Wodensthrone – Loss
image from Bindrune website-
I’ve had this one sitting on the back burner for weeks, I must confess. I think I found it in the £3 bin at the sound machine, along with Meshuggah’s Alive (another review to come…) and Fear Factory’s latest. As for why I haven’t reviewed it yet — eh, I guess I haven’t been in a black metal mood, and I didn’t want to review it while not being in the zone, as it were. I imagine you can all sympathise with this – to truly appreciate art, you have to be of the right mindset. There’s no point going to the National Gallery while hung over, or to Shakespeare with your head rattling from a gig the night before, and the same is true with recorded media.
Wodensthrone are one of a number of British bands exploring an atmospheric, British-historicist approach to black metal – that is, eerie passages, Old English song titles and subject matter, a bleakness and passion that can only really be described as British through and through. Other bands of their ilk include Winterfylleth and Fen. Wodensthrone’s music is very expansive – the average song length on Loss is 6 to 7 minutes, with 4 running to over 10 minutes. Think lengthy atmospheric passages, extended blasting, naturalistic sound effects. At 69 minutes on a CD you get your money’s worth, that much can definitely be said for the band. Nothing irks me more than bands that keep grinding out 38 minute albums, when these days media allows so much more to be produced with every issuance.*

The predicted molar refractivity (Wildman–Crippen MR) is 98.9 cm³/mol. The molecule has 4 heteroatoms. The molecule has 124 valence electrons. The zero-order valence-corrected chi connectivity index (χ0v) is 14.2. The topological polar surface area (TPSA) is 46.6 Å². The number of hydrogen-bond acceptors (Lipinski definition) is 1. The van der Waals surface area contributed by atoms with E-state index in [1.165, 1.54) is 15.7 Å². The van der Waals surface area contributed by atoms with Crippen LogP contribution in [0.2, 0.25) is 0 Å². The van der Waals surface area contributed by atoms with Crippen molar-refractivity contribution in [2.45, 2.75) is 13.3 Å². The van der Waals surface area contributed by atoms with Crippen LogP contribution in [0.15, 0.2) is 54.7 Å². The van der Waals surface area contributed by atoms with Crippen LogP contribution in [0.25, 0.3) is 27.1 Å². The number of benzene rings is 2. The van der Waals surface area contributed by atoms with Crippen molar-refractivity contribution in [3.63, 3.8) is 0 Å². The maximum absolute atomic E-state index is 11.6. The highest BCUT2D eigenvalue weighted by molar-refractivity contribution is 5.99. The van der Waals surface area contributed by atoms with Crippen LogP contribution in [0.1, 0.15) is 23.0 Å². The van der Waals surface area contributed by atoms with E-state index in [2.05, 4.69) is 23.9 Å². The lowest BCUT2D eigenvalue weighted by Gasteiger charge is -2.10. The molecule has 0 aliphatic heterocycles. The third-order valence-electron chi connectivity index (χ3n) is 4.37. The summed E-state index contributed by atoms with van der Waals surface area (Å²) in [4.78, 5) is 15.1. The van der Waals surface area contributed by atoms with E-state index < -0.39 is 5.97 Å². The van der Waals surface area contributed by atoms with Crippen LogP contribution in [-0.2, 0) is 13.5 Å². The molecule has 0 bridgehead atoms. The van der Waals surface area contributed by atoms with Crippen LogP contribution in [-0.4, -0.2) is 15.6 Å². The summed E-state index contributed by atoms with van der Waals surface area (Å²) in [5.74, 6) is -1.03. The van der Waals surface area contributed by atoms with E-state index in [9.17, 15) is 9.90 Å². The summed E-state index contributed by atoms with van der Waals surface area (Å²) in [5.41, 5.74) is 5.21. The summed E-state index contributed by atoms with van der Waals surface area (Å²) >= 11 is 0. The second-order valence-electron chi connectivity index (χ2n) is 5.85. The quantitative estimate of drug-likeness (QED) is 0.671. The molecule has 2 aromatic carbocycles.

As to the album itself, it is pretty damn good. I originally had misgivings, expecting it to be a blur of blasts and tremolo that would cause me to lose interest after a few minutes. While the album does have a fair few sections of blast and riff, there is enough variance in the riff structures, drumming, atmospherics and song structuring to retain, and indeed, excite interest. While it isn’t an instant album – far from it – it does have a fair few decent hooks and a nice smattering of acoustic and folksy elements scattered tactically amongst the more linear black metal material. The production is lo fi, but not to the point of inaudibility. The vocals are a dry, passionate rasp, balanced nicely in the well considered mix.
So, while not exactly on my regular play list, I am far from aggrieved to own this album.
*The obvious exception being genres where brevity is a positive attribute, like grind and death metal.